© 2012 – Routledge
208 pages | 12 B/W Illus.
Legal Architecture addresses how the environment of the trial can be seen as a physical expression of our relationship with ideals of justice. It provides an alternative account of the trial, which charts the troubled history of notions of due process and participation. In contrast to visions of judicial space as neutral, Linda Mulcahy argues that understanding the factors that determine the internal design of the courthouse and courtroom are crucial to a broader and more nuanced understanding of the trial. Partitioning of the courtroom into zones and the restriction of movement within it are the result of turf wars about who can legitimately participate in the legal arena and call the judiciary to account. The gradual containment of the public, the increasing amount of space allocated to advocates, and the creation of dedicated space for journalists and the jury, all have complex histories that deserve attention. But these issues are not only of historical significance. Across jurisdictions, questions are now being asked about the internal configurations of the courthouse and courtroom, and whether standard designs meet the needs of modern participatory democracies: including questions about the presence and design of the modern dock; the ways in which new technologies threaten to change the dynamics of the trial and lead to the dematerialization of our primary site of adversarial practice; and the extent to which courthouses are designed in ways which realise their professed status as public spaces. This fascinating and original reflection on legal architecture will be of interest to socio-legal or critical scholars working in the field of legal geography, legal history, criminology, legal systems, legal method, evidence, human rights and architecture.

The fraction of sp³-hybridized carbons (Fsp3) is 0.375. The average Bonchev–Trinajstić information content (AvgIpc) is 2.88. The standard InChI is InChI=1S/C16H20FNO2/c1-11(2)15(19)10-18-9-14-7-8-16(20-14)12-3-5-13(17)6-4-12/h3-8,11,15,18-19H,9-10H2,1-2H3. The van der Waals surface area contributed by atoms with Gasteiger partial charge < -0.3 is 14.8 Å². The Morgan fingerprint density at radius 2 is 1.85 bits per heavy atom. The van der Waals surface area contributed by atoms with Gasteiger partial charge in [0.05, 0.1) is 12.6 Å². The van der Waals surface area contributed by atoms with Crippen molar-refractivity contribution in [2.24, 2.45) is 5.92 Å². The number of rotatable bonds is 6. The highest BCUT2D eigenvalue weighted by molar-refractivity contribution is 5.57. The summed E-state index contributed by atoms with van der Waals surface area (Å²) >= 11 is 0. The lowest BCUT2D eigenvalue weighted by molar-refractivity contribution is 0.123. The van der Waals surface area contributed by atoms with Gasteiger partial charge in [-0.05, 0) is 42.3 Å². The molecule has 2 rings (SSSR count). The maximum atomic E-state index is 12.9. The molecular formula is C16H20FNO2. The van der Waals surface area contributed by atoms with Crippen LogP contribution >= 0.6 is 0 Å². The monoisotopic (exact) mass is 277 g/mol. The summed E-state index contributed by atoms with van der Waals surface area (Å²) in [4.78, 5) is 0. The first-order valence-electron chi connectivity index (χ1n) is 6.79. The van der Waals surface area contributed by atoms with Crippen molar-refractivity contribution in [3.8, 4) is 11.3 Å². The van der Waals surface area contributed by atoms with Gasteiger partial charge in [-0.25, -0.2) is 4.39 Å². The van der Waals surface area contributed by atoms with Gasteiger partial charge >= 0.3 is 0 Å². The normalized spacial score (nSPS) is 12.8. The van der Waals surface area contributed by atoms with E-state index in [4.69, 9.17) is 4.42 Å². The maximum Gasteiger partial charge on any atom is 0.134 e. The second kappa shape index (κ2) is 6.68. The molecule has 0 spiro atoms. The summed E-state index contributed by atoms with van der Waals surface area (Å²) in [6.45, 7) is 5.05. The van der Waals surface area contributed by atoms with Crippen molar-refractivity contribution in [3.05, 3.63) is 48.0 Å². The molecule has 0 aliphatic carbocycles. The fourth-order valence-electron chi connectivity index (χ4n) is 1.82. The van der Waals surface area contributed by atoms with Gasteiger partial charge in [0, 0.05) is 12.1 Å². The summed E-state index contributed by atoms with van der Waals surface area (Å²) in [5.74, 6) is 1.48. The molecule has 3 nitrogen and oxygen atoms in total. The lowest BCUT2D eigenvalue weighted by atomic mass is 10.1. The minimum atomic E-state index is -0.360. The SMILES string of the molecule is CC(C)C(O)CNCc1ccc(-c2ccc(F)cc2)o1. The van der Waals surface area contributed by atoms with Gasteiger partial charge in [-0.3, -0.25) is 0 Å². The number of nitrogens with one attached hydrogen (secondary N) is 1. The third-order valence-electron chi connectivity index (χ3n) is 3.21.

1. Architects of Justice 2. An Ideal Type? Visions of the Courthouse Over Time 3. Segmentation and Segregation 4. Presumed Innocent? 5. Open Justice, the Dirty Public and the Press 6. The Heyday of Court Design? 7. Back to the Future: Is there Such a Thing as a Just Court? 8. The Dematerialization of the Courthouse